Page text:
Soil Nails as Temporary Powerhouse Support

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by Russell Jernigan, Pacific Gas and Electric Co, San Francisco, United States,

Document Type: Proceeding Paper

Part of: Waterpower '91: A New View of Hydro Resources

Abstract: Newcastle Powerhouse was constructed as an underground structure with its top deck at the finished ground surface. The powerhouse is three-quarter circular and one-quarter square in plan. The 39 feet (11.9 m) deep excavation for the powerhouse was constructed in decomposed granitic rock, weathered to the strength of a strong soil. A vertical excavation was chosen to conserve construction space. Construction support alternatives included steel sets, soldier piles with sheet lagging and soil nails (untensioned lengths of rebar grouted in place). Soil nails were selected due to the irregular configuration of the excavation walls. Design methodology included determination of the pull-out capacity of individual nails by field tests, potential active failure surfaces, required embedment lengths, the allowable working stress in the individual nails and the required nail pattern.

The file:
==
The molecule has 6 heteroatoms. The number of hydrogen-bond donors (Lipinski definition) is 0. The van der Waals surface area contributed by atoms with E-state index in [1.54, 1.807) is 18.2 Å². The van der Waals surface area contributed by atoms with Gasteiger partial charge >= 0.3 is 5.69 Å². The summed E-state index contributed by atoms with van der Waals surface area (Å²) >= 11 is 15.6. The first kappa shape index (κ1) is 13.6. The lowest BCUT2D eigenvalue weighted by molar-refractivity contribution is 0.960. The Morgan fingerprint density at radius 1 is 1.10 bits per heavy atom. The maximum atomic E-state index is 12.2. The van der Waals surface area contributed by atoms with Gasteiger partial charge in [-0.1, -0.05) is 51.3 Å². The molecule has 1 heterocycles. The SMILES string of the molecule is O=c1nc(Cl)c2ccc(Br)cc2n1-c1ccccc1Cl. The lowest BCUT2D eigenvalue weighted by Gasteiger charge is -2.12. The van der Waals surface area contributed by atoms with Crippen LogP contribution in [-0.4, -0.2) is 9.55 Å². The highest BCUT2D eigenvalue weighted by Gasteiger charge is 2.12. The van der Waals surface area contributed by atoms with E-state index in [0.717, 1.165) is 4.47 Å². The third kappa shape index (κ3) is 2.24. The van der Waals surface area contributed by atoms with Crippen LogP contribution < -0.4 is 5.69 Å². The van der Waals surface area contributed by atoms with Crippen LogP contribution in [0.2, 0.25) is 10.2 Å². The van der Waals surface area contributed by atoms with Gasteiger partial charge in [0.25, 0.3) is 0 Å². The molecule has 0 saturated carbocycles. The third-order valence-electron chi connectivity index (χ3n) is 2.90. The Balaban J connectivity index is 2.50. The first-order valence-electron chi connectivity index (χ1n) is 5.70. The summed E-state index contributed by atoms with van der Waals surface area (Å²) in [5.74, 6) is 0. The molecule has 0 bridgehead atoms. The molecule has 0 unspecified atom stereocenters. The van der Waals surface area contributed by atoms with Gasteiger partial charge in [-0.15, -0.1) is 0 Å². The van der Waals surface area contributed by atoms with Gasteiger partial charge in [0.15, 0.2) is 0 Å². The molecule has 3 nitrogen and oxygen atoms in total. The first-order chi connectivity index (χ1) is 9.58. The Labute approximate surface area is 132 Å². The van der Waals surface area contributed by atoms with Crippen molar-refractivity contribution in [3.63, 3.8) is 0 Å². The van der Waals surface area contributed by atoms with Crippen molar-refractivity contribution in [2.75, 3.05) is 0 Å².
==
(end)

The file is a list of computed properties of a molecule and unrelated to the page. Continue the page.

Subject Headings: Soil nailing | Power plants | Excavation | Underground structures | Soil strength | Steel construction | Steel piles | Field tests |

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